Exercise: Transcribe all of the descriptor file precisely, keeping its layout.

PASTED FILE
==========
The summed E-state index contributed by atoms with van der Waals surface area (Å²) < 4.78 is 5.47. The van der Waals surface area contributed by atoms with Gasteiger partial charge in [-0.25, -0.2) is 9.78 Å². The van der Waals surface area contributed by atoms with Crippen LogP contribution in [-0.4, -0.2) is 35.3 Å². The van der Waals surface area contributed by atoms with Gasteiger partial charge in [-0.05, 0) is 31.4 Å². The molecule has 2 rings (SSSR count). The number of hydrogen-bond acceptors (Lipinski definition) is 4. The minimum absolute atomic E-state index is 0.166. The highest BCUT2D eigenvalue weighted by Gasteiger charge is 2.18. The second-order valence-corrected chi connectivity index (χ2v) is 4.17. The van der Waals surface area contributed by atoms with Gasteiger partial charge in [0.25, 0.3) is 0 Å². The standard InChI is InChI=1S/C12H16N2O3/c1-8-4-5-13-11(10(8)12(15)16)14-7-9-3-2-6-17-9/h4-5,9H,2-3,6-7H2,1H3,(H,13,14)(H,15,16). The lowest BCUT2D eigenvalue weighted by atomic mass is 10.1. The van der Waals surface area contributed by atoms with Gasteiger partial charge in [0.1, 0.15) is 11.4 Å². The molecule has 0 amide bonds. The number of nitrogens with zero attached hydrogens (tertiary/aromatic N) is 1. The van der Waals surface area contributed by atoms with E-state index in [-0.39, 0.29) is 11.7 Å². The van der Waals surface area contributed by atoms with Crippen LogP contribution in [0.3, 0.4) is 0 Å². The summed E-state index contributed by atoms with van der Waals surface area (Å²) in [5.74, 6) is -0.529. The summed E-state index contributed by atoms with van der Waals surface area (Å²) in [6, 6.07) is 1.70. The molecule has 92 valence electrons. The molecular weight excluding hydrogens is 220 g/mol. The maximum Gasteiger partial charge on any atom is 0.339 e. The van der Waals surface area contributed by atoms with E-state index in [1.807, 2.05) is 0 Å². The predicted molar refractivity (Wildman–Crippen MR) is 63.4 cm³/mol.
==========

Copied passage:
The summed E-state index contributed by atoms with van der Waals surface area (Å²) < 4.78 is 5.47. The van der Waals surface area contributed by atoms with Gasteiger partial charge in [-0.25, -0.2) is 9.78 Å². The van der Waals surface area contributed by atoms with Crippen LogP contribution in [-0.4, -0.2) is 35.3 Å². The van der Waals surface area contributed by atoms with Gasteiger partial charge in [-0.05, 0) is 31.4 Å². The molecule has 2 rings (SSSR count). The number of hydrogen-bond acceptors (Lipinski definition) is 4. The minimum absolute atomic E-state index is 0.166. The highest BCUT2D eigenvalue weighted by Gasteiger charge is 2.18. The second-order valence-corrected chi connectivity index (χ2v) is 4.17. The van der Waals surface area contributed by atoms with Gasteiger partial charge in [0.25, 0.3) is 0 Å². The standard InChI is InChI=1S/C12H16N2O3/c1-8-4-5-13-11(10(8)12(15)16)14-7-9-3-2-6-17-9/h4-5,9H,2-3,6-7H2,1H3,(H,13,14)(H,15,16). The lowest BCUT2D eigenvalue weighted by atomic mass is 10.1. The van der Waals surface area contributed by atoms with Gasteiger partial charge in [0.1, 0.15) is 11.4 Å². The molecule has 0 amide bonds. The number of nitrogens with zero attached hydrogens (tertiary/aromatic N) is 1. The van der Waals surface area contributed by atoms with E-state index in [-0.39, 0.29) is 11.7 Å². The van der Waals surface area contributed by atoms with Crippen LogP contribution in [0.3, 0.4) is 0 Å². The summed E-state index contributed by atoms with van der Waals surface area (Å²) in [5.74, 6) is -0.529. The summed E-state index contributed by atoms with van der Waals surface area (Å²) in [6, 6.07) is 1.70. The molecule has 92 valence electrons. The molecular weight excluding hydrogens is 220 g/mol. The maximum Gasteiger partial charge on any atom is 0.339 e. The van der Waals surface area contributed by atoms with E-state index in [1.807, 2.05) is 0 Å². The predicted molar refractivity (Wildman–Crippen MR) is 63.4 cm³/mol.